Barcodes are an integral part of our modern lives. So much so that the Smithsonian Institute has within its collection the very first product sold by barcode, a 10-pack of Juicy Fruit gum (along with a Research in Motion [email protected] Pager 900).
If you've been paying attention, you may have noticed that I have a certain affinity for barcodes, Quick Response (QR) codes in particular. These black-and-white squares pack a large amount of information in a simple and efficient form. With a simple scan, users can be directed to web pages, share contact information, and even send emails. Enter QR Code Scanner Pro. It does what it says on the tin, does it well, and does it for free.
But all of this free functionality comes with a bit of a warning.
QR Code Scanner Pro appears to make great use of the BlackBerry Capture API, available to developers writing apps for BlackBerry. Rather than reading a static picture of code like most scanning apps, QRCSP uses the video feed to continuously scan for readable codes.
After opening the app, you're presented with one button. That's it; just one button. Click the button to begin scanning. Once the app has found a barcode, it gives a comforting vibration and takes action based on the code. Many QR codes launch webpages; others can start a phone call or send a text message. Of course, you're always asked before the BlackBerry actually does anything.
QR Code Scanner Pro is a single-purpose app designed to do one thing well. As QR codes become more and more abundant with each passing day, QR Code Scanner Pro makes it easy to take advantage of them.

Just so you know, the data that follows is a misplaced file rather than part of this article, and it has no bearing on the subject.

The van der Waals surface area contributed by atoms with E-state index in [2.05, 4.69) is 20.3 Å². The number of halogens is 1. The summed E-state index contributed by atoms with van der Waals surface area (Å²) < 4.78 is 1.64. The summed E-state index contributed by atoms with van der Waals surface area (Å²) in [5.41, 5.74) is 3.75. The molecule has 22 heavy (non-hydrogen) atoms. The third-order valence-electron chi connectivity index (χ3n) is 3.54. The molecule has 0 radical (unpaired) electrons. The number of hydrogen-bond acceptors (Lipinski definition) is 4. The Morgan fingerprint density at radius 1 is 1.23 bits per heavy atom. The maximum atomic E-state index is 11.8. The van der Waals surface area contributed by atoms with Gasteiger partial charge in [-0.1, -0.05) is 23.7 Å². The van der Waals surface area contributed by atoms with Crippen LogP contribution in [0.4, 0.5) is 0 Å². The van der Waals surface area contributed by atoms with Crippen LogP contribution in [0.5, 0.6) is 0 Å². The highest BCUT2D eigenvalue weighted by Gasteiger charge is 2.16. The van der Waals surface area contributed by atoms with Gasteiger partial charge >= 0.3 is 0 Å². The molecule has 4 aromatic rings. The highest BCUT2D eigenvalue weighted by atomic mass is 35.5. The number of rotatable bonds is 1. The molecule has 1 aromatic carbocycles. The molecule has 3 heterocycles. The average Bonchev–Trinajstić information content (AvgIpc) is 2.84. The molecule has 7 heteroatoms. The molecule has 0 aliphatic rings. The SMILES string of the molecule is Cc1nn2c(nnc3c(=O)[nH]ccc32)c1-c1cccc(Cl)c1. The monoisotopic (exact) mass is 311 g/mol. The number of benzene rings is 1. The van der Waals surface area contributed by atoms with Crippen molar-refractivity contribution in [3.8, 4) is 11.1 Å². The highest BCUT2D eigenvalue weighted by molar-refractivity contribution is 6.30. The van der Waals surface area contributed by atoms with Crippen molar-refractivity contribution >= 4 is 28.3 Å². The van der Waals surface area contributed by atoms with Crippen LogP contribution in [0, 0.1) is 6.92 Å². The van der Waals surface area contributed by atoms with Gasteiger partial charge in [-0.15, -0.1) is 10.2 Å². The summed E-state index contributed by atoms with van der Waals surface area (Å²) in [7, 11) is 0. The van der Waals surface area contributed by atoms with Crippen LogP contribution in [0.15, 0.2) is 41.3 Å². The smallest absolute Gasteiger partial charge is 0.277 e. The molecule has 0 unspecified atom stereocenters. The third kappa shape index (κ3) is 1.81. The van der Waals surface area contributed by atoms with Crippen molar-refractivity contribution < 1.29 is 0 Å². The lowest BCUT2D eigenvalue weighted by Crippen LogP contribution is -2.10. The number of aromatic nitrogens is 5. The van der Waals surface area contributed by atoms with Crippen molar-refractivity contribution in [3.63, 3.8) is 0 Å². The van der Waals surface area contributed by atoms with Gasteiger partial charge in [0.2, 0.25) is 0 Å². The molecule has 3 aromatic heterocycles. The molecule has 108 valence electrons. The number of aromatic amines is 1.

But Caveat emptor - let the buyer beware - is a phrase that becomes all the more important when the app is free. Just as with your home computer, you should always be mindful of both the source and the developer of an app. If you're unsure of an app, you could always check out our forums for more information about the developer.
Granting permissions is another area of concern. Most apps need at least some permissions to function properly. Google Maps, for example, needs access to your GPS data to do its job. Other apps seem to have no legitimate reason for needing data. For example, why does QR Code Scanner Pro need to access my personal data? Only grant the permissions you know an app will need. You can always change it later.
I have never experienced the problems that others have reported with this app. Last week, however, I granted more permissions than I should have after installing another of this developer's apps. I even received an email from them on my default account. Trouble is, I keep that email address very private and use it for nothing in my online life. Except for me, my BlackBerry, and my web server; no computer or person should even know of its existence.
QR Code Scanner Pro is available for all BlackBerry smartphones running OS 5.0 and greater. [Thanks mitchsurp]
Some QR Code examples